Agatha Christie on the English Riviera themed tour with Travel Editions

Travel Talk

Cathy Bartrop joined a Travel Editions UK literary themed tour

I should perhaps confess I’ve never read an Agatha Christie novel. I know – shock, horror! That said, whether it is through TV, film or theatre, it’s impossible not to be aware of the impact of this inimitable author. Nevertheless, I was astonished to learn her book sales exceed 2 billion worldwide, putting her second only in sales to the Bible and Shakespeare. Clearly, I have been missing out.

Travel Editions have put together a fun weekend tour that delves into Agatha’s life story, based in her hometown of Torquay on the English Riviera. Having made our own way there, our group of 30 assembled on the first evening at our base for the weekend, The Grand. It’s fair to say it’s a hotel that has seen better days – faded grandeur is perhaps the kindest way to put it – but the staff are absolutely lovely, the food is good and it does occupy a prime location on the seafront. And, most important, it has a direct connection with Agatha as this is where she spent the first night of her honeymoon with her first husband, Archie. The rather splendid Agatha Christie honeymoon suite, I am told, gets booked up months, if not years, in advance. It also makes the hotel the first stop on the so-called ‘Agatha Christie Mile’ – it’s actually more like 3 miles if you walk it but more of that later.

Bar at Burgh Island Hotel On the first evening, we were in head first with an entertaining Murder Mystery to solve over dinner. The plot of ‘Murder on the Riviera’ was revealed by a talented trio from the local Moonstone Theatre Company and involved multiple costume changes and some very clever ad libbing when put under fairly intense scrutiny by the Travel Edition sleuths. Turned out one of our number was a retired detective and his line of questioning was, well… forensic… but also highly entertaining. As to ‘who dunnit?’ – my lips are sealed but let’s just say you need to keep your wits about you and it proved to be a great icebreaker.

Our second day began with a very informative illustrated talk from our very engaging Tour Manager, Jane Tapley, all about Agatha’s early years and connections with the Torbay area. This set us up nicely to then drive along that ‘Agatha Christie Mile’ and see many of the places that mark memorable moments in her early life – the pier where she roller-skated, Beacon Cove where she swam and the Pavilion where Archie proposed, sadly boarded up but a listed building that will, in time, hopefully be given a new lease of life. The end of the mile is marked by the Torquay Museum with its quirky collections of dinosaur bones and natural history exhibits but also, a floor dedicated to the town’s famous daughter.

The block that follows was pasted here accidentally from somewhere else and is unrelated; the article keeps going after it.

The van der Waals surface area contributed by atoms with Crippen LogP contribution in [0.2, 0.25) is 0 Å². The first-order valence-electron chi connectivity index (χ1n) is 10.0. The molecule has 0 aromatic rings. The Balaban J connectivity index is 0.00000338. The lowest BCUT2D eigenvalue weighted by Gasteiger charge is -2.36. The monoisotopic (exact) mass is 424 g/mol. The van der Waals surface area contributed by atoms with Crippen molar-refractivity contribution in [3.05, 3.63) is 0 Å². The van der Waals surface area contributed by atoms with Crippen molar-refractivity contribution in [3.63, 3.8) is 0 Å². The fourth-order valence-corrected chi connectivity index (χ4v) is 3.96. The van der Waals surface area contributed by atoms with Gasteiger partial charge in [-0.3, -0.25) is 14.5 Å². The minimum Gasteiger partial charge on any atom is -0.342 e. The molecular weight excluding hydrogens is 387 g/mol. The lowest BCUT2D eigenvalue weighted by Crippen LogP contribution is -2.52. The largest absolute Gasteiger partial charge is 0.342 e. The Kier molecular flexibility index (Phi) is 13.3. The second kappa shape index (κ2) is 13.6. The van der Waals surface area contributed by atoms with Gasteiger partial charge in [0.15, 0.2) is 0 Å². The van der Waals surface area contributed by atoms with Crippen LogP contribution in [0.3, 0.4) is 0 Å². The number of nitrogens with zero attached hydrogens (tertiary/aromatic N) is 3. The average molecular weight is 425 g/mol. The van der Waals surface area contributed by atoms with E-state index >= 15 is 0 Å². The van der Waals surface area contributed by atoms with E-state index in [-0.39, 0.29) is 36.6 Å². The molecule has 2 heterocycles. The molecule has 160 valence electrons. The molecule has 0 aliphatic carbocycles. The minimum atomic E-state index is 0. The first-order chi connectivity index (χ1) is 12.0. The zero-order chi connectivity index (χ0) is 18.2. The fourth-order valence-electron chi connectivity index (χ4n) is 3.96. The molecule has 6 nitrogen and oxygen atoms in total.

Greenway Next it was on to Greenway, which Agatha bought in 1938 as a summer residence for the incredible price of just £6000. Now a National Trust property, it’s a 20-minute drive from Torquay, set at the end of a long, narrow country lane. An absolute haven of tranquillity, it is surrounded by 30 acres of woodland that lead down to the River Dart. The grounds are a delight, especially the river views from the Boathouse (featured in Dead Man’s Folly 1956). The Georgian house is also impressive. The family were great collectors of china, silverware, archaeological finds and, of course, books and there is certainly plenty to look at. There’s also a very human and nostalgic side to the displays too – the unfinished game of dominoes on the living room floor, much loved toys propped up on sofas and a glimpse inside Agatha’s dressing room with monogrammed suitcases ready to be packed for the next adventure. A rather delicious Devon cream tea in the lovely Barn Cafe rounded off a perfectly lovely afternoon.

Overnight the tail end of Storm Gabrielle swept in to the South West and we feared our highly anticipated Sunday outing might be a washout. Luck was on our side though, after a late-ish breakfast and then a 90-minute coach drive further south, by the time we arrived at Bigbury on Sea the rain had finally stopped, and the tide was out. The winds were still whipping around us, but we were able to appreciate the magnificent setting of our destination, the famous Burgh Island. When it is cut off at high tide, they operate an elevated tractor to ferry visitors back and forth, but it cannot operate in high winds so, heads down against the wind, we made our way across the sands on foot.

Burgh Island Hotel First stop, a quick drink by the welcoming fire at the famous Pilchard Inn, established in 1336 and one of the oldest pubs in Britain. Its two tiny rooms were soon packed out by our group but would once have been full of fishermen and smugglers. No wonder this atmospheric watering hole and the island in general proved inspirational to our Agatha.

The highlight though, without doubt, is a visit to the Burgh Island Hotel, sitting proudly on the hilltop commanding the most stunning views of the bay. Lovingly restored as a luxury Art Deco hotel, it takes very little imagination to picture Agatha and her High Society friends enjoying cocktails at the bar and dancing in the ballroom. No dancing for us, but we did enjoy a delicious 3-course Sunday lunch in that very room. A fitting end to a highly entertaining and enlightening weekend that left me suitably intrigued… and inspired to solve the mystery of how her books have evaded me ’til now!

More information

Travel Editions two nights escorted Agatha Christie on the Riviera tour costs from £489 per person (not including transport to Torquay). For more details and departure dates visit

Silver Travel Advisor recommends Travel Editions.

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Cathy Bartrop

Travel writer & vlogger

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